The file that is downloaded for Excel 2007 is a .zip archive of XML files called "". Here are three ways to open it (in increasing order of difficulty): 1) Click on the filename and change the ".zip" extension to ".xlsm". Windows will ask if you really want to do this and you should click "Yes". The icon of the file will change to one for an Excel .xlsm file and from then on you can open it in Excel by simply double-clicking the icon. 2) If you have an Excel 2007 shortcut icon on your desktop, drag and drop the .zip file onto it. 3) Start Excel 2007 from the Start menu or from a shortcut then from the Office Button choose "Open", set the "Files of type:" selector to "All Files (*.*)" and choose the archive that was downloaded. Click "Yes" in response to the question that ends with "Do you want to open the file now?" If you use method 2) or 3) to open the file you should immediately save it by choosing "Save As..." from the Office Button and choose either the "Excel 2007 Macro-Enabled" (.xlsm) or "Excel 2007 Binary" (.xlsb) format which will allow you to open the saved file in the future by simply double-clicking its icon. You can then delete the downloaded .zip archive.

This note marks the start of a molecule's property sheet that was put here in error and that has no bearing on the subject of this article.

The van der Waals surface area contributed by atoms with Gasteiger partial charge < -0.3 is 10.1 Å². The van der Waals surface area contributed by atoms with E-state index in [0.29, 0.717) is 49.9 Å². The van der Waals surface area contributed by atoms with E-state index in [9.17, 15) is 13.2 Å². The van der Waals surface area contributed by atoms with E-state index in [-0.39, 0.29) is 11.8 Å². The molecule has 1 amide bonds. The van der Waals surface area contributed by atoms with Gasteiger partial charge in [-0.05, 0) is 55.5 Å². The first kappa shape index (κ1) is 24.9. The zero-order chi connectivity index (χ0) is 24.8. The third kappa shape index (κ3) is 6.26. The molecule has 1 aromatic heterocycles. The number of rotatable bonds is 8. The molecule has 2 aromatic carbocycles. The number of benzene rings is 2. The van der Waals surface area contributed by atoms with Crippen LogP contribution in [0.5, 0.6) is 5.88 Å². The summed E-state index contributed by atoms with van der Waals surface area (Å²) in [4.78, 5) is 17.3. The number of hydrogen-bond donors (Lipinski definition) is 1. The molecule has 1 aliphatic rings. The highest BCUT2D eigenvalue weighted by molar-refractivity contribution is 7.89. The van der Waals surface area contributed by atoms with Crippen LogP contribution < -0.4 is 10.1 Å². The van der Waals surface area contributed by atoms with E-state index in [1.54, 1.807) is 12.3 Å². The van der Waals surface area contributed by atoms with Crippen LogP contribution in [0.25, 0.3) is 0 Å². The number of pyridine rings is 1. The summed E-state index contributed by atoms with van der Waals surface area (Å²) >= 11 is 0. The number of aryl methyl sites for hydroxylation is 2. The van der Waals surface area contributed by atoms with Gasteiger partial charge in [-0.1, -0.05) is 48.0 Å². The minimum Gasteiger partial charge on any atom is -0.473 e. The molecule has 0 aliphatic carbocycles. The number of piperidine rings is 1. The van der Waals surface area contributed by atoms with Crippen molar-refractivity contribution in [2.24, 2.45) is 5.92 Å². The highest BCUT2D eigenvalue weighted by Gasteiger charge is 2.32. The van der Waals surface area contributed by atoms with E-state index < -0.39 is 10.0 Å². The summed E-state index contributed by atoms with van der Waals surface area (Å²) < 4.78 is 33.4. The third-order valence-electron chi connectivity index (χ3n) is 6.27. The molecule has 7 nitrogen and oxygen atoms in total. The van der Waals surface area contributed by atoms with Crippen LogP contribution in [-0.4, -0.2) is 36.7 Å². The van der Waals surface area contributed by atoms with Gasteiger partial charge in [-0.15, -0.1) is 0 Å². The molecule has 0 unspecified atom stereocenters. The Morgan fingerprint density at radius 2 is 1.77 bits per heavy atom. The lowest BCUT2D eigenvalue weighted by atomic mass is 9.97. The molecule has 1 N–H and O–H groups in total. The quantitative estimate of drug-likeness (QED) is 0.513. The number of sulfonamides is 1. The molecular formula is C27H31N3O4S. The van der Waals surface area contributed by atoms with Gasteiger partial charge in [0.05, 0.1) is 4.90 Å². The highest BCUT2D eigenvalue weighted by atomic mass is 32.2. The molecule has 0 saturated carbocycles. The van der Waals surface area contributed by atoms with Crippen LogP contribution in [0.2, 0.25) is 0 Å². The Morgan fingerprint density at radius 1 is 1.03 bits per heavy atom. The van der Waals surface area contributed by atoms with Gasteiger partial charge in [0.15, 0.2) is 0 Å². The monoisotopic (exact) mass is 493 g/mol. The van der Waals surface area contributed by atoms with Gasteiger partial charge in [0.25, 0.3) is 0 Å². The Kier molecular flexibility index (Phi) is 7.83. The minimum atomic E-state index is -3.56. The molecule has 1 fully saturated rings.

For Windows and MacOS:
Excel binary file (140K) for Windows Excel 97 - 2003 and MacOS Excel 98, Excel 2001 or Excel X: AutoFermiRiskEst.xls

For MacOS Excel 2004 only:
Excel binary file (152K) only for Excel 2004 for MacOS: AutoFermiRiskEstMacXL2004.xls

For Windows Excel 2007 only:
Macro-Enabled Excel XML .zip archive (84K) only for Excel 2007 for Windows: AutoFermiRiskEstXL2007.xlsm

For MacOS Excel 2004: The following comment note is included in the AutoFermiRiskEstMacXL2004.xls worksheet attached to cell E39.
*Excel 2004 Alert*: If you are using Excel 2004 with MacOS X, you need to add a user-defined custom chart type to Excel in order for this file's macros to work. This only needs to be done one time, as follows: Click on the white background next to the chart title to select the chart. Choose "Chart Type..." from the Chart menu. Click the "Custom Types" button and click the "User-defined" button under "Select from". If you don't see the name "Line - Column on 2 Axes" on the "Chart type:" list, click the "Add..." button and type that name into both the "Name:" and "Description:" fields then click the "OK" button. Click "OK" to exit the Chart Type box. Quit then restart Excel and open this file. Now the "Run" button will work.

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Content last updated: September 24, 2008